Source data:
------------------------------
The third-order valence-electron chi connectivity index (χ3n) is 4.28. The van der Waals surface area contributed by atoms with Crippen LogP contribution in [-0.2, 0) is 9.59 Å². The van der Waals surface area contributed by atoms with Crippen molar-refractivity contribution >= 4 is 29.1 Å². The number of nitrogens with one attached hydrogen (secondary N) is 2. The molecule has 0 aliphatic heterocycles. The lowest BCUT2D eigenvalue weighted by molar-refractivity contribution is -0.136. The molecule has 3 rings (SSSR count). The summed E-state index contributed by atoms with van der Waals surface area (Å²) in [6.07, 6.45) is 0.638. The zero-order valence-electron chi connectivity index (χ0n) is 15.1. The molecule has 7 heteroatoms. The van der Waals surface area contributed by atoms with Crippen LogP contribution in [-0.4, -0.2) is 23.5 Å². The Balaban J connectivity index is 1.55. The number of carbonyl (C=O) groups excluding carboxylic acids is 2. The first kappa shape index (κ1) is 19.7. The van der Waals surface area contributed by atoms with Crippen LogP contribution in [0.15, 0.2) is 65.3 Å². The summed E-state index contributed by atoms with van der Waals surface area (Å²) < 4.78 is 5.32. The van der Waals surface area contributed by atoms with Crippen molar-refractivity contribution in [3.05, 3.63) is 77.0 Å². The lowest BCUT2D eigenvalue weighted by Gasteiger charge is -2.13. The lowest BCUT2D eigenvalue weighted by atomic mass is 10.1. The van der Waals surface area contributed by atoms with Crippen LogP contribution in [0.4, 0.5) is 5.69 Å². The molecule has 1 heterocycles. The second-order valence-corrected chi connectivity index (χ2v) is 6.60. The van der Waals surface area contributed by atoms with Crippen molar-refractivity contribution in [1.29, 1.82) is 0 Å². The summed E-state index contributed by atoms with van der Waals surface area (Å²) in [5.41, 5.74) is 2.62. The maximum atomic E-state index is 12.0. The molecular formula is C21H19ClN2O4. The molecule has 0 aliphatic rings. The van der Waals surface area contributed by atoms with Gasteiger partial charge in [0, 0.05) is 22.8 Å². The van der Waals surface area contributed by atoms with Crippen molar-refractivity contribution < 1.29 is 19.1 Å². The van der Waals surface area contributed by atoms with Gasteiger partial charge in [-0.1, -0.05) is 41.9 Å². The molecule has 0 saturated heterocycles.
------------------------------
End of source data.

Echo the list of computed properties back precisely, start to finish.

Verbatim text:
The third-order valence-electron chi connectivity index (χ3n) is 4.28. The van der Waals surface area contributed by atoms with Crippen LogP contribution in [-0.2, 0) is 9.59 Å². The van der Waals surface area contributed by atoms with Crippen molar-refractivity contribution >= 4 is 29.1 Å². The number of nitrogens with one attached hydrogen (secondary N) is 2. The molecule has 0 aliphatic heterocycles. The lowest BCUT2D eigenvalue weighted by molar-refractivity contribution is -0.136. The molecule has 3 rings (SSSR count). The summed E-state index contributed by atoms with van der Waals surface area (Å²) in [6.07, 6.45) is 0.638. The zero-order valence-electron chi connectivity index (χ0n) is 15.1. The molecule has 7 heteroatoms. The van der Waals surface area contributed by atoms with Crippen LogP contribution in [-0.4, -0.2) is 23.5 Å². The Balaban J connectivity index is 1.55. The number of carbonyl (C=O) groups excluding carboxylic acids is 2. The first kappa shape index (κ1) is 19.7. The van der Waals surface area contributed by atoms with Crippen LogP contribution in [0.15, 0.2) is 65.3 Å². The summed E-state index contributed by atoms with van der Waals surface area (Å²) < 4.78 is 5.32. The van der Waals surface area contributed by atoms with Crippen molar-refractivity contribution in [3.05, 3.63) is 77.0 Å². The lowest BCUT2D eigenvalue weighted by Gasteiger charge is -2.13. The lowest BCUT2D eigenvalue weighted by atomic mass is 10.1. The van der Waals surface area contributed by atoms with Crippen LogP contribution in [0.4, 0.5) is 5.69 Å². The molecule has 1 heterocycles. The second-order valence-corrected chi connectivity index (χ2v) is 6.60. The van der Waals surface area contributed by atoms with Crippen molar-refractivity contribution in [1.29, 1.82) is 0 Å². The summed E-state index contributed by atoms with van der Waals surface area (Å²) in [5.41, 5.74) is 2.62. The maximum atomic E-state index is 12.0. The molecular formula is C21H19ClN2O4. The molecule has 0 aliphatic rings. The van der Waals surface area contributed by atoms with Gasteiger partial charge in [0, 0.05) is 22.8 Å². The van der Waals surface area contributed by atoms with Crippen molar-refractivity contribution < 1.29 is 19.1 Å². The van der Waals surface area contributed by atoms with Gasteiger partial charge in [-0.1, -0.05) is 41.9 Å². The molecule has 0 saturated heterocycles.